What to eat in Albania?
Gastronomy and hospitality are the stand-out elements of the rich Albanian culture. Being welcoming and friendly, whether to friends or strangers, is a fundamental aspect of Albanian society. Albanian cuisine is an example of the highly regarded Mediterranean cuisine. For many years, this cooking style has been recognized as the healthiest diet in the world. While the roots of Albanian cuisine date back thousands of years, modern dishes have their origins in the Ottoman Empire, and Turkish influences can be found.
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Trust us when we say - this will become a lunchtime favorite of yours after one quality taste. Green and red peppers, skinned tomatoes, onions, cottage cheese, and spices are used to make this dish. These ingredients are baked together until they reach a thick consistency. The end result is a hearty dip with chunks of delicious, soft vegetables. Fegese is commonly served with bread for dipping and is eaten as an appetizer.
Tave Kosi, a popular lamb and veal dish in Albania, was one of our favorites. Lamb meat is baked in an earthenware dish after being covered in an egg and yogurt topping. When the dish is finished cooking, it resembles a quiche - the famous French pie. By piercing the fluffy egg topping, you can see the tender meat at the bottom. This is one of the country's most well-known dishes.
Speca me Glize
Although meat is popular among Albanians, there are many meatless dishes available for vegetarian travelers. Speca me Glize, a meal made from red, yellow, or orange peppers, is one good option. The peppers are stuffed with rice, spices, and cottage cheese before being baked. You will find a variety of versions across Albania and as many of the other dishes - it is cheap!
Pispili is another traditional Albanian dish that does not include meat. This beautiful light and healthy dinner option can be found in all three culinary regions of Albania in various varieties. The dish consists of cornbread and green leafy vegetables, such as spinach, leeks, or even nettles. Some people like to add mint for additional flavor. Pispili definitely earns a spot on our list!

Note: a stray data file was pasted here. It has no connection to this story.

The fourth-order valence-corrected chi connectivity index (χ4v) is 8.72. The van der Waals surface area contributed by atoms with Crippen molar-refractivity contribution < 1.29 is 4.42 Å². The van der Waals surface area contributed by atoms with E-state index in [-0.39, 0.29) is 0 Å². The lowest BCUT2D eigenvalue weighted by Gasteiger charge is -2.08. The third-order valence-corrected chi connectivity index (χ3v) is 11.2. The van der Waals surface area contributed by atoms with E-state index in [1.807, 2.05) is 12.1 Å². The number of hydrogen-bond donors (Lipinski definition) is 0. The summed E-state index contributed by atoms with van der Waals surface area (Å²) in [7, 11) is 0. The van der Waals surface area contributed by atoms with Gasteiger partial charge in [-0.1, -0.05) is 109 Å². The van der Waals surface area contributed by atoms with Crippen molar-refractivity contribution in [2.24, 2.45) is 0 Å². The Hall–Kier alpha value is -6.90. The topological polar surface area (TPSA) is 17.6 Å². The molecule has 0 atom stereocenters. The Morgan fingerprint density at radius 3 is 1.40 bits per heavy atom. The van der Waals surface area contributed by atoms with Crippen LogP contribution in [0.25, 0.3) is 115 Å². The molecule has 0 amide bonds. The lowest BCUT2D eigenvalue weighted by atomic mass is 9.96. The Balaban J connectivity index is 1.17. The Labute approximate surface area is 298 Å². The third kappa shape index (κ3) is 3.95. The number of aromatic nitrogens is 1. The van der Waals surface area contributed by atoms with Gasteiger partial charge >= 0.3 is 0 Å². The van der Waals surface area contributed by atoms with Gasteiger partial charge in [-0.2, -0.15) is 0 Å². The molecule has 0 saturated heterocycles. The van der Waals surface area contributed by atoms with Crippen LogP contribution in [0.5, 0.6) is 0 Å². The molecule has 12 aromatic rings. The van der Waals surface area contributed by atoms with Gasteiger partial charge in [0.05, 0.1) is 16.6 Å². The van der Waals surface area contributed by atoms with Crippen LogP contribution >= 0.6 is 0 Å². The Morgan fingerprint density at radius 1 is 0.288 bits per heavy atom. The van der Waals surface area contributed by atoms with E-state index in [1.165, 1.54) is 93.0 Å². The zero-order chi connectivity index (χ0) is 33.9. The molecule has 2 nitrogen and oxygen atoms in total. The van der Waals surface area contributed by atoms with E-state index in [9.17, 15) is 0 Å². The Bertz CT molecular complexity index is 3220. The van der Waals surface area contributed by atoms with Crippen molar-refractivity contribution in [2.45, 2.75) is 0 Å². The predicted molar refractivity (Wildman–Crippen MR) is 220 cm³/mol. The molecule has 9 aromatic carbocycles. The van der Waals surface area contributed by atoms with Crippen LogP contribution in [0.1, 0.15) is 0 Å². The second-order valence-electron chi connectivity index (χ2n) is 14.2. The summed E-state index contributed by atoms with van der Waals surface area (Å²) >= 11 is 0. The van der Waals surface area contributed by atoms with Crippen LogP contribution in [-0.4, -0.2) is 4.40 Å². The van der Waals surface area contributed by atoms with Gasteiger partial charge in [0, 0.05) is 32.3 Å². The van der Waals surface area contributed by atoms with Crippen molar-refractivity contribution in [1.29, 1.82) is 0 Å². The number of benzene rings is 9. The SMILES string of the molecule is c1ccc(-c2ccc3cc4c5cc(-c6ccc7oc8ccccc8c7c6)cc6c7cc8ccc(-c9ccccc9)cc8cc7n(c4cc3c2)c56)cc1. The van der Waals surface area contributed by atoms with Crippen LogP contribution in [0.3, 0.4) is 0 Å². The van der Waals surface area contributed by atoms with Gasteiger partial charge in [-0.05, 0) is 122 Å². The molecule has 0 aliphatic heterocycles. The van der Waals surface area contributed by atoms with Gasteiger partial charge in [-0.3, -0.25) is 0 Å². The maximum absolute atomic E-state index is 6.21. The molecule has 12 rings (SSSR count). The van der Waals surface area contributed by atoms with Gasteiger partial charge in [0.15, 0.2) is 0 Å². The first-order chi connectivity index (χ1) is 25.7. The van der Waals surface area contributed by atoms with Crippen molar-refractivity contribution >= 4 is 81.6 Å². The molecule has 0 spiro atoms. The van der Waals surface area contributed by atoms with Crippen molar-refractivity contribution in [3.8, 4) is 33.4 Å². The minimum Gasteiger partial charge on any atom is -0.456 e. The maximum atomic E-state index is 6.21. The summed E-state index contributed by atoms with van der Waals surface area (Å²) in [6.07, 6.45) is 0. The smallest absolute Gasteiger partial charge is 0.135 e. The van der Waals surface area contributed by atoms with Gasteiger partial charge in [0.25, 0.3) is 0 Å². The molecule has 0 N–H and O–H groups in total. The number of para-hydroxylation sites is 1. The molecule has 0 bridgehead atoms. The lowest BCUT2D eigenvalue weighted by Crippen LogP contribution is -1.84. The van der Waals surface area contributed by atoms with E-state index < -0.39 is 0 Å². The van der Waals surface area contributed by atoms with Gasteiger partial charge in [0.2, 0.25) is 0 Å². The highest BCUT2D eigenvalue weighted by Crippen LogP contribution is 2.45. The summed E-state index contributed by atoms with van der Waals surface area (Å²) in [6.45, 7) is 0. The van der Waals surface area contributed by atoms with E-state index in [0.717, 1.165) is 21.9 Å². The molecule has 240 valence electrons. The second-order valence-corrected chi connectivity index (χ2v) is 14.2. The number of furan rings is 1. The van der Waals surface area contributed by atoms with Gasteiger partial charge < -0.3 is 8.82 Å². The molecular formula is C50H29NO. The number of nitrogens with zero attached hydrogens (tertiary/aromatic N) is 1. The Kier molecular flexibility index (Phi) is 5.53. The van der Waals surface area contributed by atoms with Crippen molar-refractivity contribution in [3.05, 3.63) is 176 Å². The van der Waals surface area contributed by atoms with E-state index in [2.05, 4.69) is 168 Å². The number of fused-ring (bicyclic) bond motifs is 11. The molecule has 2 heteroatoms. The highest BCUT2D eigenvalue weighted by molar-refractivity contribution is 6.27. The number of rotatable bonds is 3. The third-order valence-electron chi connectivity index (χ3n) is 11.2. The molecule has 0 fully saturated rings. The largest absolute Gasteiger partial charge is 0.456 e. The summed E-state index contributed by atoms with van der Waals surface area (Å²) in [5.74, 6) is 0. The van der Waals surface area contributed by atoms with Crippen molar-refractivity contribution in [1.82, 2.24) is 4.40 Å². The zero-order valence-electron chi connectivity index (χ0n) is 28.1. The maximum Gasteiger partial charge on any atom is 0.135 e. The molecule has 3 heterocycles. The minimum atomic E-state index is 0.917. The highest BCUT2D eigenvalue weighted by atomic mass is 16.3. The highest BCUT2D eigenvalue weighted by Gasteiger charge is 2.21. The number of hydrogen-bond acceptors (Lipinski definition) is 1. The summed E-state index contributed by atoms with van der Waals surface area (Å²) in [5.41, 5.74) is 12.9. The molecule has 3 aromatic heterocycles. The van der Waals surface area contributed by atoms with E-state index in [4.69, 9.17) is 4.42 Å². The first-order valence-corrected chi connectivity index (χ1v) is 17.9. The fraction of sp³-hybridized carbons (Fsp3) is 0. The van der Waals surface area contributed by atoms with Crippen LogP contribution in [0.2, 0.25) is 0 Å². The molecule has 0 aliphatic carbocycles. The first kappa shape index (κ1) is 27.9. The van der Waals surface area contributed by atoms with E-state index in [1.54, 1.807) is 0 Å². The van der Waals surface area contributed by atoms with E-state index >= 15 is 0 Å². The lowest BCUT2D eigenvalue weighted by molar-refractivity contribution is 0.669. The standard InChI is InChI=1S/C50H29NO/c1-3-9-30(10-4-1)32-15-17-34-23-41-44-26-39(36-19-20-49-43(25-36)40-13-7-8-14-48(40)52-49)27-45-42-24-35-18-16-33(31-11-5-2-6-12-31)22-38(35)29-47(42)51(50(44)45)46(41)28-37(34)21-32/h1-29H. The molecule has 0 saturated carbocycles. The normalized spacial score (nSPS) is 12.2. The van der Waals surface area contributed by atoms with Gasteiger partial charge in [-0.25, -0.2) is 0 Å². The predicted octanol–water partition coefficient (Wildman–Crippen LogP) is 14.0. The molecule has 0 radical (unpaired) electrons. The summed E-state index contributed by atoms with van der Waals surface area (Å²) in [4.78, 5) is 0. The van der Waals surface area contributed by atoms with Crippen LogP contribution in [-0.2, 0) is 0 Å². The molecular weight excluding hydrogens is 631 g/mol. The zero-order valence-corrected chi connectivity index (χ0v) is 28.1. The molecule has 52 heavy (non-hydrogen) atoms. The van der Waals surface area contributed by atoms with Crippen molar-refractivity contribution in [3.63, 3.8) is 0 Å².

Qoftë are grilled, baked, or fried meatballs made with minced meat—beef, chicken, lamb, and/or pork—similar to the Middle Eastern kofta. Herbs, spices, and vegetables may also be included. Qoftë is a traditional Albanian dish that can also be found in Southeastern Europe, the Middle East, and even India. It can be eaten as a snack, with a salad, dipped in yogurt, with bread, or as a dinner side. When visiting Albania, meat lovers must try these Albanian meatballs.
Although Albania may not be the only place to find seafood, given that it is situated along the Ionian Coast, a Mediterranean Sea arm, fish and shellfish are frequently consumed there by both residents and visitors. Fishermen carry their catch of the day to shore in the city of Saranda, which is situated right on the water, so that everyone may see it and buy it. You may get a dish of grilled shrimp or red mullet fish for less than $10 at one of the many seaside eateries. Fresh seafood must be consumed while visiting Albania.
Locals love the traditional Albanian dessert known as shendetli. The typical cake ingredients—flour, baking soda, sugar, and eggs—are used to make this delectable treat. What distinguishes this dish from other cakes is the combination of honey and walnuts. After the cake has finished baking, a hot syrup made of sugar, water, and vanilla is poured over the top, and the cake is then left to soak for the entire night.